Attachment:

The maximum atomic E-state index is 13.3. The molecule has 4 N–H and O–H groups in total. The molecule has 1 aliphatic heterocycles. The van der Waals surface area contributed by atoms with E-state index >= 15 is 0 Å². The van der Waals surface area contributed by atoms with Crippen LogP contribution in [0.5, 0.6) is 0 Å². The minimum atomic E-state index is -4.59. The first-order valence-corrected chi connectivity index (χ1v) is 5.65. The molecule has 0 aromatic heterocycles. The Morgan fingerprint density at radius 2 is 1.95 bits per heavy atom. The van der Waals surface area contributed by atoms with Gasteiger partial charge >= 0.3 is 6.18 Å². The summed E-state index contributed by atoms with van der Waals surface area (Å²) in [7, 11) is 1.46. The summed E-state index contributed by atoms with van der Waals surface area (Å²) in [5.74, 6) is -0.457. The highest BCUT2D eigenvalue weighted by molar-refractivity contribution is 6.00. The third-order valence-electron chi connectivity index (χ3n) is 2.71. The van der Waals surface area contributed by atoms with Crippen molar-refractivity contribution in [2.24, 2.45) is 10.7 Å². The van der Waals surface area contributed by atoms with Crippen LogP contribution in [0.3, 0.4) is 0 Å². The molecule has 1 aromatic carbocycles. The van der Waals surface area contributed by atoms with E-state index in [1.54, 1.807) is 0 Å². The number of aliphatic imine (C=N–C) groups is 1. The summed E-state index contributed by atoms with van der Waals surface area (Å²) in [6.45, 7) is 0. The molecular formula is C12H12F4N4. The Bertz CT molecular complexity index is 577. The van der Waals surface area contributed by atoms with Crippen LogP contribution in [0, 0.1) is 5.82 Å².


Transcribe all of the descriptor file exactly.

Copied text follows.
The maximum atomic E-state index is 13.3. The molecule has 4 N–H and O–H groups in total. The molecule has 1 aliphatic heterocycles. The van der Waals surface area contributed by atoms with E-state index >= 15 is 0 Å². The van der Waals surface area contributed by atoms with Crippen LogP contribution in [0.5, 0.6) is 0 Å². The minimum atomic E-state index is -4.59. The first-order valence-corrected chi connectivity index (χ1v) is 5.65. The molecule has 0 aromatic heterocycles. The Morgan fingerprint density at radius 2 is 1.95 bits per heavy atom. The van der Waals surface area contributed by atoms with Gasteiger partial charge >= 0.3 is 6.18 Å². The summed E-state index contributed by atoms with van der Waals surface area (Å²) in [7, 11) is 1.46. The summed E-state index contributed by atoms with van der Waals surface area (Å²) in [5.74, 6) is -0.457. The highest BCUT2D eigenvalue weighted by molar-refractivity contribution is 6.00. The third-order valence-electron chi connectivity index (χ3n) is 2.71. The van der Waals surface area contributed by atoms with Crippen molar-refractivity contribution in [2.24, 2.45) is 10.7 Å². The van der Waals surface area contributed by atoms with Crippen LogP contribution in [0.3, 0.4) is 0 Å². The molecule has 1 aromatic carbocycles. The van der Waals surface area contributed by atoms with E-state index in [1.54, 1.807) is 0 Å². The number of aliphatic imine (C=N–C) groups is 1. The summed E-state index contributed by atoms with van der Waals surface area (Å²) in [6.45, 7) is 0. The molecular formula is C12H12F4N4. The Bertz CT molecular complexity index is 577. The van der Waals surface area contributed by atoms with Crippen LogP contribution in [0, 0.1) is 5.82 Å².